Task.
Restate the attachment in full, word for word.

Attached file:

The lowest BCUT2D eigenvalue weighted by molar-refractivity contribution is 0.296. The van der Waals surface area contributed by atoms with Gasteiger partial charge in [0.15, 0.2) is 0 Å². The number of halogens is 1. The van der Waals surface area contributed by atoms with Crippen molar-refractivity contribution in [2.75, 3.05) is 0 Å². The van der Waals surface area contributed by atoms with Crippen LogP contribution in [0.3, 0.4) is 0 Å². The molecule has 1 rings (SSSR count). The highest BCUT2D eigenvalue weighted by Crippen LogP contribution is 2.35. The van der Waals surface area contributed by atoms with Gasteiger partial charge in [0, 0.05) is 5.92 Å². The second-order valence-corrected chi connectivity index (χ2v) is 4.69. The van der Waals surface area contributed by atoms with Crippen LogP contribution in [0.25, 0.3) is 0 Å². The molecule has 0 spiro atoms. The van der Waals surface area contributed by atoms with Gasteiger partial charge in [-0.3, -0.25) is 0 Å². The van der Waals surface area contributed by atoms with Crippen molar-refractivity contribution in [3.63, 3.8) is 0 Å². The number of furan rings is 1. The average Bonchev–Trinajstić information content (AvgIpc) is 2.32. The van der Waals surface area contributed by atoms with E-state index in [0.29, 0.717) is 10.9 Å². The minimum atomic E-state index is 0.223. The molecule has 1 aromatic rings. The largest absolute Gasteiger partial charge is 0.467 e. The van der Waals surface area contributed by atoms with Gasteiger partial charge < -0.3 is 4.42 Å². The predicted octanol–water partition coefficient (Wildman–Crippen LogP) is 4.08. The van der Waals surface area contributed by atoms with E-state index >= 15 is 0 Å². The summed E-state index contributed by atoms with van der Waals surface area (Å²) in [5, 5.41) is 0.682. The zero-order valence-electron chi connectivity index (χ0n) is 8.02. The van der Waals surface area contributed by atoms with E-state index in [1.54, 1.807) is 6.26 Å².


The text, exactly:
The lowest BCUT2D eigenvalue weighted by molar-refractivity contribution is 0.296. The van der Waals surface area contributed by atoms with Gasteiger partial charge in [0.15, 0.2) is 0 Å². The number of halogens is 1. The van der Waals surface area contributed by atoms with Crippen molar-refractivity contribution in [2.75, 3.05) is 0 Å². The van der Waals surface area contributed by atoms with Crippen LogP contribution in [0.3, 0.4) is 0 Å². The molecule has 1 rings (SSSR count). The highest BCUT2D eigenvalue weighted by Crippen LogP contribution is 2.35. The van der Waals surface area contributed by atoms with Gasteiger partial charge in [0, 0.05) is 5.92 Å². The second-order valence-corrected chi connectivity index (χ2v) is 4.69. The van der Waals surface area contributed by atoms with Crippen LogP contribution in [0.25, 0.3) is 0 Å². The molecule has 0 spiro atoms. The van der Waals surface area contributed by atoms with Gasteiger partial charge in [-0.3, -0.25) is 0 Å². The van der Waals surface area contributed by atoms with Crippen molar-refractivity contribution in [3.63, 3.8) is 0 Å². The number of furan rings is 1. The average Bonchev–Trinajstić information content (AvgIpc) is 2.32. The van der Waals surface area contributed by atoms with E-state index in [0.29, 0.717) is 10.9 Å². The minimum atomic E-state index is 0.223. The molecule has 1 aromatic rings. The largest absolute Gasteiger partial charge is 0.467 e. The van der Waals surface area contributed by atoms with Gasteiger partial charge < -0.3 is 4.42 Å². The predicted octanol–water partition coefficient (Wildman–Crippen LogP) is 4.08. The van der Waals surface area contributed by atoms with E-state index >= 15 is 0 Å². The summed E-state index contributed by atoms with van der Waals surface area (Å²) in [5, 5.41) is 0.682. The zero-order valence-electron chi connectivity index (χ0n) is 8.02. The van der Waals surface area contributed by atoms with E-state index in [1.54, 1.807) is 6.26 Å².